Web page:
Review of “Split” by Jason Minton
Split – 2017
Production by: Blumhouse Productions, Blinding Edge Productions in association with Dentsu, Fuji Television Network & Fuji Eight Company Ltd.
Distributed by: Universal Pictures
Three teenage girls are kidnapped by a man diagnosed with spilt personality disorder. The girls work to figure out his twenty-three personalities trying to find just one that will help them escape. The longer the girls remain captive, the more personalities come out. A twenty-fourth personality may be more terrifying than anyone could imagine.
M. Night Shayamalan’s latest twist ending movie attempts to recapture his glory that made him one of America’s favorite directors in the early 2000’s. Everything about Split looked good going in from the concept to the trailer. Everything except that it was directed by M. Night Shyamalan. I've actually enjoyed Shyamalan's later movies more than most but even I was starting to lose faith in him as a director.
Split starts strong. James McAvoy gives a wonderful, sometimes humorous performance as a man with multiple people living inside his mind. The lead female actress Anya Taylor-Joy from Morgan and The VVitch, may have met his performance with a less layered but equally if not better portrayal. The movie slowed towards the middle to the point I thought Shayamalan might lose this film as he's done with so many others in the past. It was at this point Split went from creepy and disturbing to almost humorous as we’re lulled into a comfort zone with McAvoy and his captives.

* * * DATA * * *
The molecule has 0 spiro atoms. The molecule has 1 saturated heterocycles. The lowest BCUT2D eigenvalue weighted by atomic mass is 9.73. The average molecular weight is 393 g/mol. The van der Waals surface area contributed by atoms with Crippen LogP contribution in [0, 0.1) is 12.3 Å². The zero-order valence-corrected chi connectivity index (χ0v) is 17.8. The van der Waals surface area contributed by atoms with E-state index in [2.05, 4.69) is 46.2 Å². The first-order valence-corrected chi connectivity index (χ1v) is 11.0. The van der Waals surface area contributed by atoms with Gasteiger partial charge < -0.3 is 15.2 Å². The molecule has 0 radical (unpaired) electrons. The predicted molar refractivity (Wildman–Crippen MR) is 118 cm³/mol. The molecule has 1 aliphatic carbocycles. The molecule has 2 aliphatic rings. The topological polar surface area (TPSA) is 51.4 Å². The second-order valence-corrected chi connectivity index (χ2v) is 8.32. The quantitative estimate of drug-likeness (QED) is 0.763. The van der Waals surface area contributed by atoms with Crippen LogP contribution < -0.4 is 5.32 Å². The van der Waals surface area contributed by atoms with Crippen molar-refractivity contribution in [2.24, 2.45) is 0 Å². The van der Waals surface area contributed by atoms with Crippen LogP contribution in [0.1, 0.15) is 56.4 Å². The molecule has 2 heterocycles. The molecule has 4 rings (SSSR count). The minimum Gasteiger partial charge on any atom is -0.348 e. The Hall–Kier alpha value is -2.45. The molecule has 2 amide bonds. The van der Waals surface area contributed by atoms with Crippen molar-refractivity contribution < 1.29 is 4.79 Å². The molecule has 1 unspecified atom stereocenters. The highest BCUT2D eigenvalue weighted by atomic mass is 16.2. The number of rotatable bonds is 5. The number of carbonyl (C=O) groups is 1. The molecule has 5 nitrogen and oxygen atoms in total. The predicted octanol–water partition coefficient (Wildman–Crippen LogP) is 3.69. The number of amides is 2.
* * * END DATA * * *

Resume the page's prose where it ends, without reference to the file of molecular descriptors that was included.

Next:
As we all know, Shayamalan is known for his twist endings. No spoilers here as I won’t go into detail. I will however say that about halfway through the film, I saw the potential for where this movie could go. I just didn’t expect Shayamalan to actually take it there. For all the performances I enjoyed in Split and how much I liked the early aspects of the film, it was the ending that put the film over the top. They followed the potential I saw. They did what I didn't expect them to do.
4 out of 5 Headless Critics